Frankie Manning: In Memoriam

Temple University Press is saddened by the news that Frankie Manning author (with Cynthia Millman) of Frankie Manning passed away April 27 following complications from pneumonia. Here is a video of Frankie Manning swingin’

In this Q&A, Temple University Press author and swing dancer Frankie Manning looks back on his career, dispensing happy memories about his happy feet.

Q: You became interested in dancing at rent parties your mother took you to. How did you make dance your life’s calling? What appealed to you about it?
A: I wasn’t thinking of it as being important to me, but I was thinking about how much I enjoyed dancing—my friends and I getting together and having a wonderful time. The music was just so—I don’t know, what’s the word, exhilarating—that I wanted to dance to it. I had a regular job. I didn’t think I’d be a professional dancer. I didn’t feel professional until 1937, when I went into the Cotton Club. Then I thought, maybe there is something to this, and that people want to see me.

Q: You write about leaping between rooftops as a kid, and that being an athlete was a factor in creating the “air step” in the Lindy Hop. How did you develop this now-famous move than changed swing? Did you realize you were creating a sensation at the time?
A: At the time, no. I just started with a step—I wasn’t thinking that this was the first time anything like this had happened. I just though, I’d got a new step that will help me win this contest.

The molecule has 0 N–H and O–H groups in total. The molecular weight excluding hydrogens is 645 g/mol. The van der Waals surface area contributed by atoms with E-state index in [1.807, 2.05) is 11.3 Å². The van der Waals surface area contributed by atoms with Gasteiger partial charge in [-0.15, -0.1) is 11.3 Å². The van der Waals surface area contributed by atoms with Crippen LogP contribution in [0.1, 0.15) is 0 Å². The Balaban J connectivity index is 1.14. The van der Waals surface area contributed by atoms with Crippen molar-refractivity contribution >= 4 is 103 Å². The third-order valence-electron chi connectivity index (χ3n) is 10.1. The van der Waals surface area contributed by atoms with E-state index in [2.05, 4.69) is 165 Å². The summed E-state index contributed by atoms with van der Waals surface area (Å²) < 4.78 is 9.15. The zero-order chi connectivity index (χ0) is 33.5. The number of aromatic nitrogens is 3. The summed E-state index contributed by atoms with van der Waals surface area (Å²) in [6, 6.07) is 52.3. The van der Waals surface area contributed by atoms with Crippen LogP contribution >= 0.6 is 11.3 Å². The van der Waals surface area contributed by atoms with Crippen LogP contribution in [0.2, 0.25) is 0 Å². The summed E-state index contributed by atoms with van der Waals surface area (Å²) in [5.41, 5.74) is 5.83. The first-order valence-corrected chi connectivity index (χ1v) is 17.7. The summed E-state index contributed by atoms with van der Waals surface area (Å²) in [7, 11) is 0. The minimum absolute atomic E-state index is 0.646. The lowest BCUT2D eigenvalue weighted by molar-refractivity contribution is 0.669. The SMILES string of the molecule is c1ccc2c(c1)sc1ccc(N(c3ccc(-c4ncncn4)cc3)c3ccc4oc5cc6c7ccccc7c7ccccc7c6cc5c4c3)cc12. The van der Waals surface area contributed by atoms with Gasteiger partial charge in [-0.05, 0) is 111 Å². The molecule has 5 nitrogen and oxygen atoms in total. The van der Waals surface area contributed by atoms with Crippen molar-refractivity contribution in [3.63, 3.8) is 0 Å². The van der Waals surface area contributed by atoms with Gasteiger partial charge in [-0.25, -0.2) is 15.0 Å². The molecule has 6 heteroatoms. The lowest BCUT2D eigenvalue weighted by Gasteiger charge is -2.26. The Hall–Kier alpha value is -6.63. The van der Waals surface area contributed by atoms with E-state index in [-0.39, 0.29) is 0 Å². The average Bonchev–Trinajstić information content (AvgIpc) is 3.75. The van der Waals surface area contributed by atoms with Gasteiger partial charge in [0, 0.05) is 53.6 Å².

Q: Your fond memories of the Savoy describe a period of music and dance history that has never been equaled. What do you remember about that time?
A: What impressed me about the Savoy was that I had the opportunity to go to the Savoy at any time I wanted. It was my home. If there was a band that was rehearsing, we could go hang out and dance. It was a great place to be with my friends, exchange ideas about dancing. All of the top musicians would come there—Duke Ellington, Josephine Baker, or Ethel Waters, Count Basie—to hear music and see the dancers. I got to dance with Ethel Waters quite a bit. I danced with Ella Fitzgerald, Billie Holiday, Sarah Vaughn, and Pearl Bailey. I will always recall the very first time I started dancing with Duke Ellington’s orchestra, and he asked me for some music—and I didn’t have any! It was very special that all these people would come to the Savoy. It was a special place to everyone, but to me, it was my heaven.

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“Home Movie” Trailer for Hapa Girl

May-lee Chai, author of Hapa Girl: A Memoir has created this trailer/book reading:

Dave Cullen is Dead Wrong

Ralph W. Larkin, author of <em>Comprehending Columbine</em>, responds to Dave Cullen's new book, <em>Columbine</em>

Ralph W. Larkin, author of Comprehending Columbine, responds to Dave Cullen's new book, Columbine